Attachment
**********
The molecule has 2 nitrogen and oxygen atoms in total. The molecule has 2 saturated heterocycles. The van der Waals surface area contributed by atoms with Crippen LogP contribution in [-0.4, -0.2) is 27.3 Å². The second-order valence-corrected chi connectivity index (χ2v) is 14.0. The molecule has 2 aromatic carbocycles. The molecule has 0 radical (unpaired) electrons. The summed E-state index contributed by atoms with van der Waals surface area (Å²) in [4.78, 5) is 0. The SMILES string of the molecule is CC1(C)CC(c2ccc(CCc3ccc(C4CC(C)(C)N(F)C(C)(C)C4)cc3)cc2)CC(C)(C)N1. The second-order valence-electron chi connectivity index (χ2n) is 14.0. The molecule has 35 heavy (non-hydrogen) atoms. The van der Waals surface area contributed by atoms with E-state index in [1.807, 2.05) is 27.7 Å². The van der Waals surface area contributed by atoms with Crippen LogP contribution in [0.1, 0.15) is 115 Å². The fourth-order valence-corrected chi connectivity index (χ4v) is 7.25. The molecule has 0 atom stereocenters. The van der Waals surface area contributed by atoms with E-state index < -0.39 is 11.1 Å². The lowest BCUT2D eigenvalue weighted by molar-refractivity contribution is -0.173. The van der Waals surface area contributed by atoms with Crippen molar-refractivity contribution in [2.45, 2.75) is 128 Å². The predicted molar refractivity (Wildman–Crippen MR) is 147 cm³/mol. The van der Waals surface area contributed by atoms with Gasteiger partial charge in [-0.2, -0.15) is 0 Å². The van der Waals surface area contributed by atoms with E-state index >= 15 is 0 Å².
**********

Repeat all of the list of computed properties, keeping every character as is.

The molecule has 2 nitrogen and oxygen atoms in total. The molecule has 2 saturated heterocycles. The van der Waals surface area contributed by atoms with Crippen LogP contribution in [-0.4, -0.2) is 27.3 Å². The second-order valence-corrected chi connectivity index (χ2v) is 14.0. The molecule has 2 aromatic carbocycles. The molecule has 0 radical (unpaired) electrons. The summed E-state index contributed by atoms with van der Waals surface area (Å²) in [4.78, 5) is 0. The SMILES string of the molecule is CC1(C)CC(c2ccc(CCc3ccc(C4CC(C)(C)N(F)C(C)(C)C4)cc3)cc2)CC(C)(C)N1. The second-order valence-electron chi connectivity index (χ2n) is 14.0. The molecule has 35 heavy (non-hydrogen) atoms. The van der Waals surface area contributed by atoms with E-state index in [1.807, 2.05) is 27.7 Å². The van der Waals surface area contributed by atoms with Crippen LogP contribution in [0.1, 0.15) is 115 Å². The fourth-order valence-corrected chi connectivity index (χ4v) is 7.25. The molecule has 0 atom stereocenters. The van der Waals surface area contributed by atoms with E-state index < -0.39 is 11.1 Å². The lowest BCUT2D eigenvalue weighted by molar-refractivity contribution is -0.173. The van der Waals surface area contributed by atoms with Crippen molar-refractivity contribution in [2.45, 2.75) is 128 Å². The predicted molar refractivity (Wildman–Crippen MR) is 147 cm³/mol. The van der Waals surface area contributed by atoms with Gasteiger partial charge in [-0.2, -0.15) is 0 Å². The van der Waals surface area contributed by atoms with E-state index >= 15 is 0 Å².